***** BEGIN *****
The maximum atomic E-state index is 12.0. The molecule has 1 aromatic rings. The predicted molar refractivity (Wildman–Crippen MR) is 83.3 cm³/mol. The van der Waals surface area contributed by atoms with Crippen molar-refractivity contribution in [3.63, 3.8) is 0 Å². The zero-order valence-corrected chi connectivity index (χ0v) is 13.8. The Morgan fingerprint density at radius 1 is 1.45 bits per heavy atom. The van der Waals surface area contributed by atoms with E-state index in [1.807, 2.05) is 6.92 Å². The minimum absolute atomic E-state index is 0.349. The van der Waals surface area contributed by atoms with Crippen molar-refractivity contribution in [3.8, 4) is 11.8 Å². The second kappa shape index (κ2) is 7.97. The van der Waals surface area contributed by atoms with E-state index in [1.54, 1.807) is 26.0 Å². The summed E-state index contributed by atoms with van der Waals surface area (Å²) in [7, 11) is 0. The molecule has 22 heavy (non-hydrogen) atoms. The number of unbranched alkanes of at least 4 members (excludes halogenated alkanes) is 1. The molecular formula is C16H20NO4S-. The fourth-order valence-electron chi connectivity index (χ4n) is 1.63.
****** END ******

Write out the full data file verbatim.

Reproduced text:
The maximum atomic E-state index is 12.0. The molecule has 1 aromatic rings. The predicted molar refractivity (Wildman–Crippen MR) is 83.3 cm³/mol. The van der Waals surface area contributed by atoms with Crippen molar-refractivity contribution in [3.63, 3.8) is 0 Å². The zero-order valence-corrected chi connectivity index (χ0v) is 13.8. The Morgan fingerprint density at radius 1 is 1.45 bits per heavy atom. The van der Waals surface area contributed by atoms with E-state index in [1.807, 2.05) is 6.92 Å². The minimum absolute atomic E-state index is 0.349. The van der Waals surface area contributed by atoms with Crippen molar-refractivity contribution in [3.8, 4) is 11.8 Å². The second kappa shape index (κ2) is 7.97. The van der Waals surface area contributed by atoms with E-state index in [1.54, 1.807) is 26.0 Å². The summed E-state index contributed by atoms with van der Waals surface area (Å²) in [7, 11) is 0. The molecule has 22 heavy (non-hydrogen) atoms. The number of unbranched alkanes of at least 4 members (excludes halogenated alkanes) is 1. The molecular formula is C16H20NO4S-. The fourth-order valence-electron chi connectivity index (χ4n) is 1.63.